Nightcycle Fall Update 2022

Introduction

Hello everyone! It’s been a fun summer, and we have an exciting autumn ahead of us! For those who didn’t read our summer update, an unexpected surgery gave me a reality check that in order to stay employed as a game developer, I need to actually release games (who knew!).

Because of that, I decided to split SHL4 into 3 smaller games. My goal for each game is to develop technology that SHL4 would require to be released. After each game is created, theoretically there will be no obstacles in the way of SHL4 - I’ll just be able to use the technology developed to speedily create an amazing game. Broadly speaking, project 1 is about getting a sturdy foundation to release games with, project 2 is about improving my experience with making fun in-game combat mechanics, and project 3 is about improving my ability to make immersive worlds great for roleplay.

Project 1: Infrastruct

The first game as announced in the last post is called Infrastruct! It’s an open-world RTS road / train track builder game, where you connect various cities.

Goals

This game is meant to give me experience in a few areas:

  • Establish a set of API norms and workflows for in-game UI.
  • Get experience working with procedurally generated maps, as well as the best practices with dynamic map editing.
  • Implement a standard analytics workflow I can easily implement into future projects that can be improved over time.
  • Actually release a full game for the first time since Mortal Metal (2019)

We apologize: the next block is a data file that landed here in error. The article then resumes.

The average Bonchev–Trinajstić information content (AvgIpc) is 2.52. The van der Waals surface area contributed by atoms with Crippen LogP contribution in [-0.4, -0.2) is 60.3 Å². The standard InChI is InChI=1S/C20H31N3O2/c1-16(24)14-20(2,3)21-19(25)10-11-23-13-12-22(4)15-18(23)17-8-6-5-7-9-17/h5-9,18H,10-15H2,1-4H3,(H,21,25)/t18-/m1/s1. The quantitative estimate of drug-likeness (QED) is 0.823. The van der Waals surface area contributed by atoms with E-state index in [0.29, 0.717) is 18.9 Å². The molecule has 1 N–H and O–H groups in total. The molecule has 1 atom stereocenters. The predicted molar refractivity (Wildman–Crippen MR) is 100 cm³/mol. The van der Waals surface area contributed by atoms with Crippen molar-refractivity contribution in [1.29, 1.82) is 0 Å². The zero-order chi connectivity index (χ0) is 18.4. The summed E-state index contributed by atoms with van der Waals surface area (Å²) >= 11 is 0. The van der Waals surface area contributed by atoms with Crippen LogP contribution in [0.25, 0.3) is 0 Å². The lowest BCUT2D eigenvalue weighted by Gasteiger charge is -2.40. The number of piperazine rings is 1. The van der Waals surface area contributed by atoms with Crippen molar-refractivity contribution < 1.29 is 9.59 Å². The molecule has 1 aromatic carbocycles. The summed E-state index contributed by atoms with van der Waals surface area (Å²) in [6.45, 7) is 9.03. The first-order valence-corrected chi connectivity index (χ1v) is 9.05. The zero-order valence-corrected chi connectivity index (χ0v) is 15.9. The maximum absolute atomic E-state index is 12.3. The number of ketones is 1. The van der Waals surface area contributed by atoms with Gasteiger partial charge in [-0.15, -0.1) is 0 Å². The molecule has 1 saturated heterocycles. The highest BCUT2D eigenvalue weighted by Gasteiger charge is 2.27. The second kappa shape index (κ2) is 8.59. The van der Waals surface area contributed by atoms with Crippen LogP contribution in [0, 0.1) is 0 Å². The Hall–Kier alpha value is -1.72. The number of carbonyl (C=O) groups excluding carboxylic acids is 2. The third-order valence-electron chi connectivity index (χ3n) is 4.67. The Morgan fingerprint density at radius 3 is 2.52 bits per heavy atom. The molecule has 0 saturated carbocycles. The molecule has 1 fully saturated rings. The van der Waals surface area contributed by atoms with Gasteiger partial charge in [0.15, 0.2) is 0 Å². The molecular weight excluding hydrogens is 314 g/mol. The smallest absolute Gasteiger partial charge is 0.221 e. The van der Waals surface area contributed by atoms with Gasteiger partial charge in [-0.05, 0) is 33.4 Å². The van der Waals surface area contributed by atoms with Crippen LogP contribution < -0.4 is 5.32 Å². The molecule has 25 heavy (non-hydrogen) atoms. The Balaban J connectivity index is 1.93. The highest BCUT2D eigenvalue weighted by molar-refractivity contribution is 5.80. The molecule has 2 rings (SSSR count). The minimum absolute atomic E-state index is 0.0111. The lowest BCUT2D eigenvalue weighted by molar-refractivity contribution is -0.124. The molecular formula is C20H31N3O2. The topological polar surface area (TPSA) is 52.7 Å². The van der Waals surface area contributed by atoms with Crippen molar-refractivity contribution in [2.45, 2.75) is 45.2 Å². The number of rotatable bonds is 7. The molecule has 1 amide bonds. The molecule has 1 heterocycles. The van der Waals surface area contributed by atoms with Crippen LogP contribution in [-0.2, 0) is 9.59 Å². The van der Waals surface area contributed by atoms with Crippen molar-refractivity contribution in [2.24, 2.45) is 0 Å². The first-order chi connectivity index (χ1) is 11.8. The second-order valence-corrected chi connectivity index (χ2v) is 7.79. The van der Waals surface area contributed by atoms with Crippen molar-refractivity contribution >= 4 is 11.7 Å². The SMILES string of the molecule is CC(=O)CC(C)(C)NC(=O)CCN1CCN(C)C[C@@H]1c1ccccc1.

Progress

Here’s what that looks like after ~2 months of work!

intersectionDemo

elevationChange

guidemo

Release

I’m very proud with the results, however as usual the game has taken longer than expected. I’ve mapped out estimates for the amount of time needed until I can release the game, however sometimes tasks take longer than expected so I can’t guarantee a release date atm. All I can say is I’ve estimated around 70 hours of work left, and that should have me releasing in October.

I look forward to sharing the game with y’all, and I’ve been blown away with all the positive feedback I’ve gotten from posting the prototypes on the company twitter. Really excited to see this release :grin:

Project 2: Super Hero Life Trilogy Remake

Once Infrastruct is released, I’m going to begin the process of rebuilding SHL from the ground up.

This is probably going to be the most exciting announcement made by Nightcycle in a while - we’re remaking. Basically, we know SHL4 isn’t releasing soon - if we’re lucky it’ll be out by this time next year, but this project is notorious for dragging on. So, let’s make up for it by giving Super Hero Life I, II, and III the love they deserve.